WHAT THE FUCK DOES A ROCKET SCIENTIST DO ALL DAY



Like a lot of you on the wrong side of 30 (but on the good side of 34), I have two different types of friends: One group is the type with ill-advised tattoos who think alcoholism is a riot and talk about their band — or some other wiener band — non-stop, and think it’s cute to be poor; the other type are doctors and lawyers and scientists with kids who own houses, and are just all around much better people than I’ll ever be. Except the lawyers.

So my friend here is a fucking rocket scientist. Or something. Anyway, I asked my friend what it’s like making bombs that murder innocent brown babies just because their version of Superman is different than ours. Just kidding, he doesn’t do that. Or does he?

SBTVC: I’m not entirely sure what it is you do, because whenever I see you we’re both pretending we can still drink like we did when we were 20, and then we either talk about The Big Lebowski non-stop or else I complain about my job of deleting emails from publicists all day until everyone gets bummed out. For real though, what the fuck do you do all day? What is the name of your job even called?

ROCKET SCIENTIST: So I work for a really big company that makes big and small airplanes, spaceships, lasers, airplanes with lasers, missiles, helicopters, bombs, radars, radios (walkie-talkie kind), huge rockets for launching spaceships into outer space, space shuttles, and probably a lot of other stuff too. My company hired me as an engineer / scientist a few years back. I thought that was a good title because I went to school and got a physics degree and an electrical engineering degree, making me both an engineer and a scientist. About every other year my title changes. I have been a product engineer, a systems engineer, a test engineer, and now I’m an electro-physics engineer. I think that I have almost come full circle in the titles but my work has remained the same. There must be some dude who gets paid to come up with new names for what I do. He probably does it because it’s kind of difficult to say exactly what it is that I do other than I make stuff that has to do with lasers and optics.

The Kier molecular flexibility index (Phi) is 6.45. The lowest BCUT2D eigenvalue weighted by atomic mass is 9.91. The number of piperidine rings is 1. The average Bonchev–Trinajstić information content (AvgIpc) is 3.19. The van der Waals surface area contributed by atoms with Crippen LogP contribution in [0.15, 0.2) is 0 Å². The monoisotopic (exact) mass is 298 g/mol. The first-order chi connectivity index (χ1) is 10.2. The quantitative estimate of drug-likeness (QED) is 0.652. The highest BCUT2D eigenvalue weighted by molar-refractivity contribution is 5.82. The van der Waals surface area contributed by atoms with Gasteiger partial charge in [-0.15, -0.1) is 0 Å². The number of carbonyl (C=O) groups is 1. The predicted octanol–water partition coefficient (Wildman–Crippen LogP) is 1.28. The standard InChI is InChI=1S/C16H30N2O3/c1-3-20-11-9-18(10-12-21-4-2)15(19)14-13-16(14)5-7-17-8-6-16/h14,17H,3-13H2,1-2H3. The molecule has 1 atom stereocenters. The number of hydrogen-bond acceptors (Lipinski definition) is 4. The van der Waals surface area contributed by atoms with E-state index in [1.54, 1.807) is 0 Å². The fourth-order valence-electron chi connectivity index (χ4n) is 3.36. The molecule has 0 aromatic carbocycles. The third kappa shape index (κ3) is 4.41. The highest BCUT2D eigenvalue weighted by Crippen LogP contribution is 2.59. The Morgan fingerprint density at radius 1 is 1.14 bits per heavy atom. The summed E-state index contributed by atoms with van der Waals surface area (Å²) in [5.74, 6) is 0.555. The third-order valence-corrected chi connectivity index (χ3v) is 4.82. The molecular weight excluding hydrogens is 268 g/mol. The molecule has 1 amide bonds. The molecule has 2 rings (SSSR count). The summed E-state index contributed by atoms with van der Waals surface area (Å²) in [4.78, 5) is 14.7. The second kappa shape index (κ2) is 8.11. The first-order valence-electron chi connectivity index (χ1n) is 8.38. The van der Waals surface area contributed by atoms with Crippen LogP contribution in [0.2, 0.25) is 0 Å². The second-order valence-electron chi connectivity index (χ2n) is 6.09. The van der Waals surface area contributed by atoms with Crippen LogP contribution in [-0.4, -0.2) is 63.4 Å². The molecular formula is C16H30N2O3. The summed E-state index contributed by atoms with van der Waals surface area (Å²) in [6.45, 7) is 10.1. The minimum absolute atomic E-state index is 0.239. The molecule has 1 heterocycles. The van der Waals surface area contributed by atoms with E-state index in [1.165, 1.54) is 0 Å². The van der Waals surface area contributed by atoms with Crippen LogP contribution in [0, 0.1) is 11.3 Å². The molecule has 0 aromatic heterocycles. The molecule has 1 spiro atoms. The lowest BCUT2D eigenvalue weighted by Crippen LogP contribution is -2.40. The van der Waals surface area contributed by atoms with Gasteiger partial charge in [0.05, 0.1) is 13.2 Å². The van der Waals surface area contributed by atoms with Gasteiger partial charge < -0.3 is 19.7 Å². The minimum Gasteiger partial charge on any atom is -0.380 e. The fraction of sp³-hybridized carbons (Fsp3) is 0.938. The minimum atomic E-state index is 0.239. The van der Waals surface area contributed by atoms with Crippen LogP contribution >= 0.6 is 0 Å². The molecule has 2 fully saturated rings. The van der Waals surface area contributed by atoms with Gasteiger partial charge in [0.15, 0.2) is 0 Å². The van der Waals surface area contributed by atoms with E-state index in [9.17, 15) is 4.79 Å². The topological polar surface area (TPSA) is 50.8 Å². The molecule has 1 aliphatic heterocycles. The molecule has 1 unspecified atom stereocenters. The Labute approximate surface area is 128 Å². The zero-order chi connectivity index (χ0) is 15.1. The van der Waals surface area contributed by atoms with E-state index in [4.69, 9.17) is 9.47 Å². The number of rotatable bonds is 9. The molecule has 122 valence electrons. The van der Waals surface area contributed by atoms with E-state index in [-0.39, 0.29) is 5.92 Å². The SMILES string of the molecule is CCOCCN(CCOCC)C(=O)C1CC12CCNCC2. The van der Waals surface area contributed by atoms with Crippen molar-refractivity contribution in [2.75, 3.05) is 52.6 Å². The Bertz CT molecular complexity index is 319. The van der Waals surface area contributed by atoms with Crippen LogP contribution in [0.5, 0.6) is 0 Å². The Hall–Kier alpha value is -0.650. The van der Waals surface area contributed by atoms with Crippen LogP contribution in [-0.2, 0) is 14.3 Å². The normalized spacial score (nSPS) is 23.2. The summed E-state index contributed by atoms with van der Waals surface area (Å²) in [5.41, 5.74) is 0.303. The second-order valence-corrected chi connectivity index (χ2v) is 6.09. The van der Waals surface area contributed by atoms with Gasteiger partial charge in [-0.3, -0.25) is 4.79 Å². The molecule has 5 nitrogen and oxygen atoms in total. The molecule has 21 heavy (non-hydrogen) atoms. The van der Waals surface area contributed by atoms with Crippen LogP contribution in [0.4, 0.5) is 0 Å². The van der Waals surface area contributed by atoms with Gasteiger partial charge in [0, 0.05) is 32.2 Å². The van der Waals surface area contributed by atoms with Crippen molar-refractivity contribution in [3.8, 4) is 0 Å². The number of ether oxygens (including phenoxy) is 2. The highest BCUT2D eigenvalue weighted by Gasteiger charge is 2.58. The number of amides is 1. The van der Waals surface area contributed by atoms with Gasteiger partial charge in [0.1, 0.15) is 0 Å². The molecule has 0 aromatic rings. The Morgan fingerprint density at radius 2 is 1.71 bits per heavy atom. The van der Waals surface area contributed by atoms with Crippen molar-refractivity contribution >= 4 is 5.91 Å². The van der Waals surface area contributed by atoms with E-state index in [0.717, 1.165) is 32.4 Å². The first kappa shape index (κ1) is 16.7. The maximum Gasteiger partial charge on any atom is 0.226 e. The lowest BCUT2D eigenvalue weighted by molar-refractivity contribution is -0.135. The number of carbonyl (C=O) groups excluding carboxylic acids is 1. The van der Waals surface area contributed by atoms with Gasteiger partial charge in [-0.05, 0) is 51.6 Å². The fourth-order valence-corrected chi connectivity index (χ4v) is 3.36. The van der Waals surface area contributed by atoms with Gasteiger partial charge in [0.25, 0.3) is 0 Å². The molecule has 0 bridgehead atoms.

I should interview that guy! So, har har, it’s not exactly rocket science right? Or is it?

I used to work with a lot of rocket scientists. They used to always say, “It isn’t rocket science… Oh wait, it is.” I don’t even think that they thought it was funny after a while but I think they felt obligated to say it.

Walk me through your day. You check your emails, then go build a missile? Don’t you ride a bike to work? I like the idea of a guy who builds spaceship lasers riding a bike to work for some reason.

I don’t really have a typical day. I have a couple labs that I am responsible for. One is in a Cold War era building that is located in a Dr. Evil like facility / camp on top of a mountain. The other labs and offices are spread around the city that I live in. We have some bad traffic here so when I have to go to some of the more distant locations that I work at, I ride my bicycle instead of sitting in my car for over an hour.

Regardless of how I get to work I’m rarely in before 10. I usually get to my desk and check some emails, maybe look at Facebook a bit, and definitely check the news on Slashdot. After that I’m ready for some light work. Light work would entail going in the lab and starting up the equipment (warming up the laser, turning on the oscilloscopes, etc.) or organizing the data from the previous day. I take my lab work pretty slow when I first get in. The lasers that I work with are kind of dangerous. They could burn a person or permanently blind you if you aren’t careful around them. So I take my time and pay attention to what I’m doing. I usually take lunch before I get to the meat of the experiment of the day.

I spend a lot of time warming up the laser at my job too, if you know what I mean. Penis-wise…. So there you are, it’s after lunch, now what?